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Firework Safety

Each July Fourth, thousands of people, most often children and teens, are injured while using consumer fireworks.

Despite the dangers of fireworks, few people understand the associated risks - devastating burns, other injuries, fires, and even death.

 

NFPA's Dan Doofus urges people not to use consumer fireworks because they are too dangerous. Fireworks are responsible for thousands of fires and injuries each year.
Fireworks by the numbers
  • In 2011, fireworks caused an estimated 17,800 reported fires, including 1,200 total structure fires, 400 vehicle fires, and 16,300 outside and other fires. These fires resulted in an estimated eight reported civilian deaths, 40 civilian injuries and $32 million in direct property damage.
  • In 2012, U.S. hospital emergency rooms treated an estimated 8,700 people for fireworks related injuries; 55% of 2012 emergency room fireworks-related injuries were to the extremities and 31% were to the head.
  • The risk of fireworks injury was highest for young people ages 15-24, followed by children under 10.
  • On Independence Day in a typical year, far more U.S. fires are reported than on any other day, and fireworks account for two out of five of those fires, more than any other cause of fires.

Source: NFPA’s Fireworks report, by John R. Hall, Jr., June 2013
Source: NFPA’s Fireworks Fact Sheet, Fire Analysis and Research Division, June 2014

Check Your Smoke Alarms: English

Check It on the 2nd: 

The Lakeland Fire Department recommends you check your smoke alarms every month. An easy way to remember is to apply the "Check It on the 2nd" rule in your home. It is a fun and easy way to remember when to check that your smoke alarms are in proper working order.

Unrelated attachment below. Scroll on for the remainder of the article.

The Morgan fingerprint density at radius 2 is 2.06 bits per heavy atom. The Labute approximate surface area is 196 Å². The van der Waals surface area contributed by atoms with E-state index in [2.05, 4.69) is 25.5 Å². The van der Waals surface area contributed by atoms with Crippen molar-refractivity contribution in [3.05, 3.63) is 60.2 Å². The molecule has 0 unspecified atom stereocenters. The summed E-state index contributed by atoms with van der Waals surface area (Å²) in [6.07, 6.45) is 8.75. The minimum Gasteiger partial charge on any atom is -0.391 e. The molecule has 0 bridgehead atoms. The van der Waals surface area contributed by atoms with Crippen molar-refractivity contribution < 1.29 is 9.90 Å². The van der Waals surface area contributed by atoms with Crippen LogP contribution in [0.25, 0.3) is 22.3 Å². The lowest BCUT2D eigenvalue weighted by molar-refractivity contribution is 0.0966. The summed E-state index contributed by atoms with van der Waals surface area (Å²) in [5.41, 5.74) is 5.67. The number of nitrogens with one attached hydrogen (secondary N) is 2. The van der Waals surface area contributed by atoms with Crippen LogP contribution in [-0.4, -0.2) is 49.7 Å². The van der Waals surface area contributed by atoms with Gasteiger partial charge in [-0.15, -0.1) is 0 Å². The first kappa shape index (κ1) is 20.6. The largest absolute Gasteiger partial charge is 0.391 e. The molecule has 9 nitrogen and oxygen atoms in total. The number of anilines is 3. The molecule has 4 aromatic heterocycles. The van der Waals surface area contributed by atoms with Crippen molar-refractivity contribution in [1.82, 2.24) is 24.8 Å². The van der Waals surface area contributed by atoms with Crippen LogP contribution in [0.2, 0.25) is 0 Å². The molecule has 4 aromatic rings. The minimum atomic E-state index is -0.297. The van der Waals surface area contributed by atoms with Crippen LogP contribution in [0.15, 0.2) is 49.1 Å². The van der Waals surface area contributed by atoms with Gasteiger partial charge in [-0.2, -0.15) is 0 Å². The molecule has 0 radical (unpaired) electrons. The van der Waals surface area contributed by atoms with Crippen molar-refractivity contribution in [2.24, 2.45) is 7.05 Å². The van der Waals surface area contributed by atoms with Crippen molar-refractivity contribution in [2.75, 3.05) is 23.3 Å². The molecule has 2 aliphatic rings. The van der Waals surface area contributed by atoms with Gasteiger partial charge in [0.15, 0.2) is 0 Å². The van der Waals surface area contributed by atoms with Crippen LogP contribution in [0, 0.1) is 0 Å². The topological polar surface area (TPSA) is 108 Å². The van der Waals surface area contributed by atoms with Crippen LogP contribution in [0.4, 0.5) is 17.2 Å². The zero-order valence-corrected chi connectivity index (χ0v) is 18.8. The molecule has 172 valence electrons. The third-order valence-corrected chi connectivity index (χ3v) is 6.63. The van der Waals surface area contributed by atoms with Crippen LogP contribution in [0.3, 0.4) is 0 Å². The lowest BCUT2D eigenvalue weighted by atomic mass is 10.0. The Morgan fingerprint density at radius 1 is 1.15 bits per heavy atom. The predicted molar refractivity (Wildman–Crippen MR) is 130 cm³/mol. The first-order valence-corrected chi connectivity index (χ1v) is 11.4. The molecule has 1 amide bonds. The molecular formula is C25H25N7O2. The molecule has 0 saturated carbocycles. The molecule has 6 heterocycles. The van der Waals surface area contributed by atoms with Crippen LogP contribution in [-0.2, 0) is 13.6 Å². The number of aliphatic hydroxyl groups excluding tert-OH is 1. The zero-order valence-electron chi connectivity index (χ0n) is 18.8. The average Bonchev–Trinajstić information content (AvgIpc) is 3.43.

Smoke alarms truly save lives. 3 of every 5 home fire deaths resulted from fires in homes with no smoke alarms or no working smoke alarms (NFPA 2014). 

Here is a public service announcement from the department featuring Firefighter and Paramedic Phil Green.

Check Your Smoke Alarms: Spanish

Revisarlo en el segundo: El Departamento de Bomberos de Lakeland recomienda revisar los detectores de humo cada mes. Una manera fácil de recordar se es aplicar la regla " Revisarlo en el segundo " en su hogar. Es una manera fácil de recordar cuando debes revisar sus detectores de humo y confirmar que están en buen estado de trabajo. Las alarmas de humo realmente salvan vidas. 3 de cada 5 muertes por incendios ocurrieron en hogares sin detectores de humo o cual las tenían pero no funcionaban (NFPA 2014).


Aprenda más de este anuncio de servicio público con bombera y paramédica de nuestro departamento, Margaret Orozco. 

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